We also know that we cannot realize all this in a short time. Islamic legislation passed through a phase of stagnation and freezing. We should be given time to get out of this phase and start on the way of progress. This also calls for constant hard work.
We should not wince in the face of this vast responsibility or despair of reaching our goal. If we look to see the position of this Islamic legislation in relation to the law, we will be encouraged on our way, knowing very well that we will reach our aim, by God's will.
Islamic legislation was, until a very short time ago, isolated from justice in the court if we exempt what they called the "personal status," meaning marriage, divorce, inheritance and wills. As for the administration of matter of state in a general way, it was kept within the walls of Al-Azhar and the other institutes attached to it. Nobody cared to study it in a scientific way since there was no need for it in the official law, and since it was only needed in the legislative courts.
All this happened after we adopted the French Laws and called them civil laws. This took place at the end of the 19th century when the civil collections appeared in the year 1883. We were then interested in a foreign kind of legislation, a legislation occupied by a foreigner, as Al Sanhouri wrote 20 years ago:
"We must first of all Egyptianize legislation and give it our national colouring. Our legislation today is occupied by the foreigner. It is an occupation no less dangerous or serious than any other kind of occupation. The Egyptian legislation still goes to the French code for advice. It never wavers from its horizon or deviates from its path. It is its shadow and honest follower.

That was the state of Islamic legislation in the recent past. Today we have taken very good strides towards our goal. These strides have their reasons; they also have their aspects.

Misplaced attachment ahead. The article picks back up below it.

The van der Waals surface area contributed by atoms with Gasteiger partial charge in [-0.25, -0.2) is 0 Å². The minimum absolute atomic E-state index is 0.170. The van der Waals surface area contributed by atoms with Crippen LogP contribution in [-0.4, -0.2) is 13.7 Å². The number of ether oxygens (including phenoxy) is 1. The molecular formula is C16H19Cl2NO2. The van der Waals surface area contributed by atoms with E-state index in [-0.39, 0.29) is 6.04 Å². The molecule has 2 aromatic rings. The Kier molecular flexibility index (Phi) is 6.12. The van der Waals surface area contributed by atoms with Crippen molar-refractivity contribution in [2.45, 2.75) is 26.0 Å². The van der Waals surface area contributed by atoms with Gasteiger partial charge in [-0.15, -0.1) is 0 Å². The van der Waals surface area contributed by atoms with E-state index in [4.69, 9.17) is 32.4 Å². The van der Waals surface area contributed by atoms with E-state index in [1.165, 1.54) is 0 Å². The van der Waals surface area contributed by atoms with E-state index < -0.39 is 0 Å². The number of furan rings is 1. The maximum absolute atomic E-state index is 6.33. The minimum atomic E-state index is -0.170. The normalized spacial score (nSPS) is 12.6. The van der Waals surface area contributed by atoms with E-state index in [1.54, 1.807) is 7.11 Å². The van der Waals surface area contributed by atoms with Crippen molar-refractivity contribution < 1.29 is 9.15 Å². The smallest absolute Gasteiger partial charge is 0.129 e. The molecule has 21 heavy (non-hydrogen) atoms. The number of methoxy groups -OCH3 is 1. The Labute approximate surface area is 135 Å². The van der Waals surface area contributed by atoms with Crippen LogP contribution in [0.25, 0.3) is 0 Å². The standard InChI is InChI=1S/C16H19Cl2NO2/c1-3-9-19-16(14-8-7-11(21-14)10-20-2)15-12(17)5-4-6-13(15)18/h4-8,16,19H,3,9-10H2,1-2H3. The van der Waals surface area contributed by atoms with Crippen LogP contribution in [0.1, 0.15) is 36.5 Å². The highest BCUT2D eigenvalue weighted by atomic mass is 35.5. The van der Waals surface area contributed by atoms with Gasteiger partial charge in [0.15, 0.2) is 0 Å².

The nation felt very deeply the impact of foreign occupation and the shame of it, military or intellectual. It arose asking for independence using all methods and ways. Some of its legal leaders said that the time was ripe for Egyptianizing the law by which we rule and judge. We wish to God they had said it should be Islamic. But they overlooked that and wanted it national and corresponding to our mentality; they went on this road of independence using methods which they thought were efficient.
This was also accompanied by a very strong national feeling which called for Islamic rule, saying that Islam is a nation and a religion at the same time, because of what it contained of useful laws to govern humanity in all its aspects.
There is no wonder at this statement since Islamic legislation has everything to make us dispense with the West and its system. On this Sheikh Hasan EI-Banna said:
" Every nation has its own law which its citizens recognize and respect. This law of ours should be derived from Islamic legislation, taken from the Quran and agreeing with the origin of Islam. Islamic legislation has everything we need in life."
"God has laid down the limits that punish a criminal even if he is long accustomed to crime: God's legislation can relieve governments from fallible experiments. Experience proved that and God imposes it."
We think that there is a third reason which caused men of law here to revert to Islamic legislation and to benefit from it. That is the high praise attributed to Islamic legislation by men of law and their praise of it in many of their conventions in The Hague, Nice and Paris.